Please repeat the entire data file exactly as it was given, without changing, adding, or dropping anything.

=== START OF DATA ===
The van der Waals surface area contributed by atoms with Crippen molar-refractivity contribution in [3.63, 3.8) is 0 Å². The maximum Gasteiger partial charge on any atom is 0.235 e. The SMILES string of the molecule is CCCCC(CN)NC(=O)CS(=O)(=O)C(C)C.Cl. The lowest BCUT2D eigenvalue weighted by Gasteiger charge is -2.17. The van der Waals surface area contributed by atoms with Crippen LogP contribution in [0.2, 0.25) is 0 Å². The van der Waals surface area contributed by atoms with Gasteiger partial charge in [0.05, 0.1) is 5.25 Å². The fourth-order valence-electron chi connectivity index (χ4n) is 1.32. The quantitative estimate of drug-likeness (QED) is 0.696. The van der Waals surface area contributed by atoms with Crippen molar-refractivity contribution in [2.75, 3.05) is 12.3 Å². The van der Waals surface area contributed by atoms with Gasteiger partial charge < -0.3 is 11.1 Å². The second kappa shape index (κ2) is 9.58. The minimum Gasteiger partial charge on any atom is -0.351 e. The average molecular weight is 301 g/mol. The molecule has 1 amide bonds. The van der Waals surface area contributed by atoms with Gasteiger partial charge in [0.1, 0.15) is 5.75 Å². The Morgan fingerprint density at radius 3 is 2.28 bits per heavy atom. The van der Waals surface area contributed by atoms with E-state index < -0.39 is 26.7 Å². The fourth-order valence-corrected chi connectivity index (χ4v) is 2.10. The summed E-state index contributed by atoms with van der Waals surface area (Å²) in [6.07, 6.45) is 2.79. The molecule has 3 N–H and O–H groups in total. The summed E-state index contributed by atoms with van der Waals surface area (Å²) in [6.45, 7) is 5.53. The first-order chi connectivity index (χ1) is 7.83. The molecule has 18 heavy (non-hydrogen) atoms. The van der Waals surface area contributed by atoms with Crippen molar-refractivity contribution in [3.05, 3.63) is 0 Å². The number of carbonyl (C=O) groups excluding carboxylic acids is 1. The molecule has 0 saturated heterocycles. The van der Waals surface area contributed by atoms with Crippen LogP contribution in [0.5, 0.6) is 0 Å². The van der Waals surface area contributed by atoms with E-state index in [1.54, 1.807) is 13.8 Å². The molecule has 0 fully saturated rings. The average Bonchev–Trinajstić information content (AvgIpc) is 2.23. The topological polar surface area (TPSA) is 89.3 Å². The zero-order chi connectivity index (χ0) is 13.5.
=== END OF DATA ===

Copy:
The van der Waals surface area contributed by atoms with Crippen molar-refractivity contribution in [3.63, 3.8) is 0 Å². The maximum Gasteiger partial charge on any atom is 0.235 e. The SMILES string of the molecule is CCCCC(CN)NC(=O)CS(=O)(=O)C(C)C.Cl. The lowest BCUT2D eigenvalue weighted by Gasteiger charge is -2.17. The van der Waals surface area contributed by atoms with Crippen LogP contribution in [0.2, 0.25) is 0 Å². The van der Waals surface area contributed by atoms with Gasteiger partial charge in [0.05, 0.1) is 5.25 Å². The fourth-order valence-electron chi connectivity index (χ4n) is 1.32. The quantitative estimate of drug-likeness (QED) is 0.696. The van der Waals surface area contributed by atoms with Crippen molar-refractivity contribution in [2.75, 3.05) is 12.3 Å². The van der Waals surface area contributed by atoms with Gasteiger partial charge < -0.3 is 11.1 Å². The second kappa shape index (κ2) is 9.58. The minimum Gasteiger partial charge on any atom is -0.351 e. The average molecular weight is 301 g/mol. The molecule has 1 amide bonds. The van der Waals surface area contributed by atoms with Gasteiger partial charge in [0.1, 0.15) is 5.75 Å². The Morgan fingerprint density at radius 3 is 2.28 bits per heavy atom. The van der Waals surface area contributed by atoms with E-state index < -0.39 is 26.7 Å². The fourth-order valence-corrected chi connectivity index (χ4v) is 2.10. The summed E-state index contributed by atoms with van der Waals surface area (Å²) in [6.07, 6.45) is 2.79. The molecule has 3 N–H and O–H groups in total. The summed E-state index contributed by atoms with van der Waals surface area (Å²) in [6.45, 7) is 5.53. The first-order chi connectivity index (χ1) is 7.83. The molecule has 18 heavy (non-hydrogen) atoms. The van der Waals surface area contributed by atoms with Crippen molar-refractivity contribution in [3.05, 3.63) is 0 Å². The number of carbonyl (C=O) groups excluding carboxylic acids is 1. The molecule has 0 saturated heterocycles. The van der Waals surface area contributed by atoms with Crippen LogP contribution in [0.5, 0.6) is 0 Å². The van der Waals surface area contributed by atoms with E-state index in [1.54, 1.807) is 13.8 Å². The molecule has 0 fully saturated rings. The average Bonchev–Trinajstić information content (AvgIpc) is 2.23. The topological polar surface area (TPSA) is 89.3 Å². The zero-order chi connectivity index (χ0) is 13.5.